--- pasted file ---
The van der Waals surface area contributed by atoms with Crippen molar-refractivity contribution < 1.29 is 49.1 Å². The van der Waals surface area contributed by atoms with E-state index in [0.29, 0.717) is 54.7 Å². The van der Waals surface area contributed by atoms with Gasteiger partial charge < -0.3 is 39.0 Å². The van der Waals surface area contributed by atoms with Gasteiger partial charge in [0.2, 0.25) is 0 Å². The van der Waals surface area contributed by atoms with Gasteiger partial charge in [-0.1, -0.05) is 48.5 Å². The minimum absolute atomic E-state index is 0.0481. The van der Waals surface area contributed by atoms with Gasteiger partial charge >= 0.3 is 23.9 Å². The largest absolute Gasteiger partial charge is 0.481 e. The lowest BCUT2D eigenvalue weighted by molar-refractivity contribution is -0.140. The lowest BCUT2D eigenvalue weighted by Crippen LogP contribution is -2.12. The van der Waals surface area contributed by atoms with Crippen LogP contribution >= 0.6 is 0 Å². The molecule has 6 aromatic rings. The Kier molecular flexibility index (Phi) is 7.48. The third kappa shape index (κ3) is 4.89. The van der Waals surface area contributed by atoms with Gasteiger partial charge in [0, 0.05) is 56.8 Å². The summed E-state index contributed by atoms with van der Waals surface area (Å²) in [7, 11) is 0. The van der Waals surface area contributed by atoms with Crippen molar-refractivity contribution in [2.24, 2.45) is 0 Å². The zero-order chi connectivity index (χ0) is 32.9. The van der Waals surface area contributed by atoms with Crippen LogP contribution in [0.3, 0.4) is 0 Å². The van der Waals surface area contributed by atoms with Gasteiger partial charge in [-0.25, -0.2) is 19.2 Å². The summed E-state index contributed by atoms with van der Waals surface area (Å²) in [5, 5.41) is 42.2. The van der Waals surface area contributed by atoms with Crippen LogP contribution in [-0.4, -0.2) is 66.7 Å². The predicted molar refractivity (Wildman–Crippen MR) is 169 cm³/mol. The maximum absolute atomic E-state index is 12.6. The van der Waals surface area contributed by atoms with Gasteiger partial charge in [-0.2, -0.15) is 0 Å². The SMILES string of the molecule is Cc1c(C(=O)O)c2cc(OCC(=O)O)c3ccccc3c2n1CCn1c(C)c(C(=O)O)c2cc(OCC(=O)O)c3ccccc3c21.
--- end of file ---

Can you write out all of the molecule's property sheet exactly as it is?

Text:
The van der Waals surface area contributed by atoms with Crippen molar-refractivity contribution < 1.29 is 49.1 Å². The van der Waals surface area contributed by atoms with E-state index in [0.29, 0.717) is 54.7 Å². The van der Waals surface area contributed by atoms with Gasteiger partial charge < -0.3 is 39.0 Å². The van der Waals surface area contributed by atoms with Gasteiger partial charge in [0.2, 0.25) is 0 Å². The van der Waals surface area contributed by atoms with Gasteiger partial charge in [-0.1, -0.05) is 48.5 Å². The minimum absolute atomic E-state index is 0.0481. The van der Waals surface area contributed by atoms with Gasteiger partial charge >= 0.3 is 23.9 Å². The largest absolute Gasteiger partial charge is 0.481 e. The lowest BCUT2D eigenvalue weighted by molar-refractivity contribution is -0.140. The lowest BCUT2D eigenvalue weighted by Crippen LogP contribution is -2.12. The van der Waals surface area contributed by atoms with Crippen LogP contribution >= 0.6 is 0 Å². The molecule has 6 aromatic rings. The Kier molecular flexibility index (Phi) is 7.48. The third kappa shape index (κ3) is 4.89. The van der Waals surface area contributed by atoms with Gasteiger partial charge in [0, 0.05) is 56.8 Å². The summed E-state index contributed by atoms with van der Waals surface area (Å²) in [7, 11) is 0. The van der Waals surface area contributed by atoms with Crippen molar-refractivity contribution in [2.24, 2.45) is 0 Å². The zero-order chi connectivity index (χ0) is 32.9. The van der Waals surface area contributed by atoms with Crippen LogP contribution in [0.3, 0.4) is 0 Å². The van der Waals surface area contributed by atoms with Gasteiger partial charge in [-0.25, -0.2) is 19.2 Å². The summed E-state index contributed by atoms with van der Waals surface area (Å²) in [5, 5.41) is 42.2. The van der Waals surface area contributed by atoms with Crippen LogP contribution in [-0.4, -0.2) is 66.7 Å². The predicted molar refractivity (Wildman–Crippen MR) is 169 cm³/mol. The maximum absolute atomic E-state index is 12.6. The van der Waals surface area contributed by atoms with Gasteiger partial charge in [-0.2, -0.15) is 0 Å². The SMILES string of the molecule is Cc1c(C(=O)O)c2cc(OCC(=O)O)c3ccccc3c2n1CCn1c(C)c(C(=O)O)c2cc(OCC(=O)O)c3ccccc3c21.